The Oconee County Middle School’s Chorus Program is part of CONNECTIONS classes available to all 6th, 7th and 8th graders. Involvement in the fine arts helps to develop a well-rounded child and builds self-confidence in the student. Connections courses are designed to enhance academic opportunities in school and build on teamwork, cooperation and communication. The Chorus course is unique in that it is given all year round to students who select to enroll in them.
The choral program exists to provide students with the terminology, knowledge, and technical skills necessary to be successful in performing quality choral music of all historical periods and styles. The choral class is a performance based course focusing on: choral techniques and skills, vocal pedagogy, sight-reading, music theory, music terminology, and knowledge of choral literature. OCMS Blue Note Ensemble and Musical Theatre Troupe are additional opportunities for 7th and 8th grade chorus students to further enhance their choral techniques and skills.
To learn more about the Choir program, visit www.ocmschorus.com.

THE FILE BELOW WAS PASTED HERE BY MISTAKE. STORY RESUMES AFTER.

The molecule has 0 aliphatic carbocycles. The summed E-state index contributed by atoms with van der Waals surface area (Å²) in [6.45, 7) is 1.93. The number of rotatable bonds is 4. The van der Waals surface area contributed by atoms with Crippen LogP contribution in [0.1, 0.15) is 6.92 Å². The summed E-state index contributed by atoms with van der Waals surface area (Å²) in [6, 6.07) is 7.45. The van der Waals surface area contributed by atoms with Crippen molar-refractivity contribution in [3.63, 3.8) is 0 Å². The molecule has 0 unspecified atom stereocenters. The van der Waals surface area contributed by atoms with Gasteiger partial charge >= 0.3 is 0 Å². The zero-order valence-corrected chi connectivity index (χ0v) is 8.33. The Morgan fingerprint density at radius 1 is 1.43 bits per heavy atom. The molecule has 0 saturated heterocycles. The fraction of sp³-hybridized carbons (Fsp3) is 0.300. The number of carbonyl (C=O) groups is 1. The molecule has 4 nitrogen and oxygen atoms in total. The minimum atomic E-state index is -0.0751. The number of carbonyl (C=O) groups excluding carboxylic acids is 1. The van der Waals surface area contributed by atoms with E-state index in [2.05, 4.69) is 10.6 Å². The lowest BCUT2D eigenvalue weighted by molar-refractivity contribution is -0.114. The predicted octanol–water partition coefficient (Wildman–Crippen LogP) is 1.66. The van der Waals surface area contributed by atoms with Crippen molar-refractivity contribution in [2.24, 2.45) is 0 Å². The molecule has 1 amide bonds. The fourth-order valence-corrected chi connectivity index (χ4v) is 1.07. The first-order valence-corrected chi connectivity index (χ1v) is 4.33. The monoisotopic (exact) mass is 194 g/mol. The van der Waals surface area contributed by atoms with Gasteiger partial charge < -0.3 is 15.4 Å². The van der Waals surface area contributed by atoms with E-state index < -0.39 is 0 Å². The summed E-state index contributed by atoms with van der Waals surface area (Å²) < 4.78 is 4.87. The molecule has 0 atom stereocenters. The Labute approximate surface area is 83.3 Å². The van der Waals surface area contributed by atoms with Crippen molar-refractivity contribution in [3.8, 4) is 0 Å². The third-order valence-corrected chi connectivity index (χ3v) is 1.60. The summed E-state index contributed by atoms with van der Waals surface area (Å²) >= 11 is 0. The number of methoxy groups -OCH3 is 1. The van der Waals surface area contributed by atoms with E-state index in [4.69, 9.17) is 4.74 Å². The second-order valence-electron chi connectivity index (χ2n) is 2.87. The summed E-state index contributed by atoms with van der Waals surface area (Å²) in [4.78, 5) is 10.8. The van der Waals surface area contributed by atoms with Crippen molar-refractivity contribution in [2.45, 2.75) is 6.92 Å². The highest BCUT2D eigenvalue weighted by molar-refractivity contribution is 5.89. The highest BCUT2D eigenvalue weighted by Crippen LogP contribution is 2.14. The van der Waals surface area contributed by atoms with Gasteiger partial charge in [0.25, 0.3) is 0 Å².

Arts curricula is typically process-driven and relationship based, so its impact on academic performance is often underestimated and undervalued. The arts provide a logical counterbalance to the trend of standardized testing and should not be marginalized just because the curriculum is more difficult to measure. (Source: Eisner, E. W., Ten Lessons the Arts Teach, January 1998.) The arts can play a crucial role in improving students’ abilities to learn, because they draw on a range of intelligences and learning styles, not just the linguistic and logical-mathematical intelligences upon which most schools are based. (Source: Eloquent Evidence: Arts at the Core of Learning, President’s Committee on the Arts and Humanities, talking about Howard Gardener’s Theory of Multiple Intelligences, 1995.) A student making music experiences the “simultaneous engagement of senses, muscles, and intellect. Brain scans taken during musical performances show that virtually the entire cerebral cortex is active while musicians are playing.” (Source: Learning and the Arts: Crossing Boundaries, 2000, p. 14.) Listening to music for just an hour a day changes brain organization…EEG results showed greater brain coherence and more time spent in the alpha state. (Source: Malyarenko, et al., 1996.)